12.   How did you feel the moment that you learned that you were officially a Platinum Music Producer?

Man, it felt good. I was young and I had just had my first baby and I thought “damn, things are going to be good. I’m Platinum now”. Even at the worst, I still have the Platinum badge attached to my name; if anything else doesn’t come from this, I have a Platinum badge. Its like having a blue check next to your name on instagram I guess, haha

13.   What artist do you think has not been recorded right that you would like to record?

Although I was at Rap-A-Lot with The Geto Boys, I am not going to say they weren’t recorded right but at the time when I was working with them my hands were tied because they only used one person to mix the records which was Mike Dean. He was a competitive producer as well so I know he gave his work particular attention to be the flagship producer of the company like he was. If I had more hands-on like I had with the Geto Boys song I produced on my own, I think the quality control would have been better. I always say, if I could have had production control over the Geto Boys project, I think that would have been one of the most interesting projects that they would have probably done.

14.   How would you record them?

I could match that aggressive landscape that they had put more of a rougher terrain to it because their messages were stiff and sometimes I felt like some of their songs didn’t match the message. I would start by constructing more aggressive tracks. The mixing was impeccable; it was more the content and sound matching.

15.  How did you start working with Uncle Luke at Luke Records?

That came after working with H-Town. Luke came to Houston after I had moved down here from Miami. He came to listen to H-Town and I was working at the studio and I knew him already because we were doing shows together on my previous endeavor in Miami.

16.  Can you explain to people what is the Miami bass sound?

Oh yeah. I have to give that card to Mr. Mixx aka David Hobbs of the 2 Live Crew. Miami bass started out with them because when they came out with “Throw that D”, you didn’t even know when you heard that record that you were stepping into a whole other era. The Miami Bass is relevant to the DJ setting up on 15th Avenue and all over Miami. These DJ’s didn’t set up with just a couple of speakers, they had walls of speakers. So that bass sound that they had out on the block was coming out of all of those speakers. The DJs were active, they weren’t resting and letting records play. They got involved and rapped with the records, they were busy. They were what we call “Ghetto style DJs”. Mr. Mixx was a ghetto style DJ. They called him Trech DJ because he was a treacherous DJ, he was the hardest one, he could scratch, he could do tricks, he could do whatever.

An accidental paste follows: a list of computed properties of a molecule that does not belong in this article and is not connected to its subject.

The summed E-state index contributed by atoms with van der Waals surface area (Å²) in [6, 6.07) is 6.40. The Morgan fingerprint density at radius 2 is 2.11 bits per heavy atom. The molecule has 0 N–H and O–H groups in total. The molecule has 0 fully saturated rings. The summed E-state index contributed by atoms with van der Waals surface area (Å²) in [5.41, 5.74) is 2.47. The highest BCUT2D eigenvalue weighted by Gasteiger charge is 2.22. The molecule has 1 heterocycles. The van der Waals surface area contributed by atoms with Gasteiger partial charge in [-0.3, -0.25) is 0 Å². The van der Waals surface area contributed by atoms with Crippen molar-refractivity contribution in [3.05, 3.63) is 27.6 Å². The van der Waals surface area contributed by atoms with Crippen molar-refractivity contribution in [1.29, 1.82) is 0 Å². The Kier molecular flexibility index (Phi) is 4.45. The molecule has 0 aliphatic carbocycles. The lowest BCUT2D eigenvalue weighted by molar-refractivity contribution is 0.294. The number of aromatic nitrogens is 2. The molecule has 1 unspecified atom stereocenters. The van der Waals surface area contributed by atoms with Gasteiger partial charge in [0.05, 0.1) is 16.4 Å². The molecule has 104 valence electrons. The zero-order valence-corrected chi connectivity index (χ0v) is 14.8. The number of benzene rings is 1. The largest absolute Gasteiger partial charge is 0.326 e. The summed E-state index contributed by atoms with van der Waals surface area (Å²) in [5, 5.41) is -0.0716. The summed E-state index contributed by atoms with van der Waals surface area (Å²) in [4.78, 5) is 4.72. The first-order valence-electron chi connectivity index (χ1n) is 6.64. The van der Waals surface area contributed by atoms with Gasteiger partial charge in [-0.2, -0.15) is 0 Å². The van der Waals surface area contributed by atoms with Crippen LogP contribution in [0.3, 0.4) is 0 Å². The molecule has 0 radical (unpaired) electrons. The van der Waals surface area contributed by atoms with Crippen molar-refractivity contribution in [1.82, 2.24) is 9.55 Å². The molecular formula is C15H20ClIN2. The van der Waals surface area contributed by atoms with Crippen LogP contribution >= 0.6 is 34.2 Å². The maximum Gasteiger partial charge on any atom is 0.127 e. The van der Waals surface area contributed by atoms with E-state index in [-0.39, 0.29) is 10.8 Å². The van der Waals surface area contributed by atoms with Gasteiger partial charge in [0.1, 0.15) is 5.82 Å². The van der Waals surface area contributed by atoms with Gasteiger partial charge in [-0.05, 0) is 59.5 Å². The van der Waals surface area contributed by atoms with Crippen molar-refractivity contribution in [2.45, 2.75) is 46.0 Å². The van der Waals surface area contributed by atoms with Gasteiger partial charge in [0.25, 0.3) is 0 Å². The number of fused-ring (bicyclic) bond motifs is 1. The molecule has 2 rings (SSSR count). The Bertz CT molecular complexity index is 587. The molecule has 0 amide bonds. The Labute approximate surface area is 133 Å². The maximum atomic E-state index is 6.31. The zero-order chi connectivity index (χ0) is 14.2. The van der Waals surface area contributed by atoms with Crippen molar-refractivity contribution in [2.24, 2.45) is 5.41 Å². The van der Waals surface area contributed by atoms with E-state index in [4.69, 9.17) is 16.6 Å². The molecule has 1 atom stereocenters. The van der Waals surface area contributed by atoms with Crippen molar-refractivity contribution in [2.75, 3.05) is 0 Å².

The Miami bass is people having a good time. Miami is a melting pot of people from the islands so the Miami bass wanted to match a good time with that. The up tempo was just because of the rhythm and the way the women moved to the music. The energy thats involved in Miami bass is something else. Being a DJ back then you had to be able to get down. You had to be able to scratch and know your shit. Even though it was fast, you had to keep up

17.  How long were you out in Miami and why did you leave?

I was in Miami for a few years, around 3 or 4 years.

18.  How would you describe yourself as a music producer?

I guess a chameleon. I can adapt to whatever situation I am put in and thrive. I don’t ever limit myself and that begins with the mind and your thought patterns. If they give me a check to do a country record, I am going to a badass country record. There are so many tools at your fingertips that you can get it done. I don’t put myself in any one genre, I don’t consider myself to be a one trick pony. I am not a beat maker, I make music. Shout out to the beat makers, if thats what they are doing, more power to you.

19.  At some point in your music career, you began producing music for Houstons Indie Label known as Rap-A-Lot Records. When did you start working with them?

I started working with Rap-A-Lot Records and J.Prince at the end of 1991. The artist that brought me there who is deceased was Mr. 3-2. The reason I want to mention him is because he was one of the main people that supplied Snoop Dogg with his swag; deez nuts and all of that he got from 3-2. A lot of his rap style comes from 3-2. Snoop Dogg was one of the first people that posted about Mr. 3-2’s death on his Instagram page.

What was your first impression of J. Prince?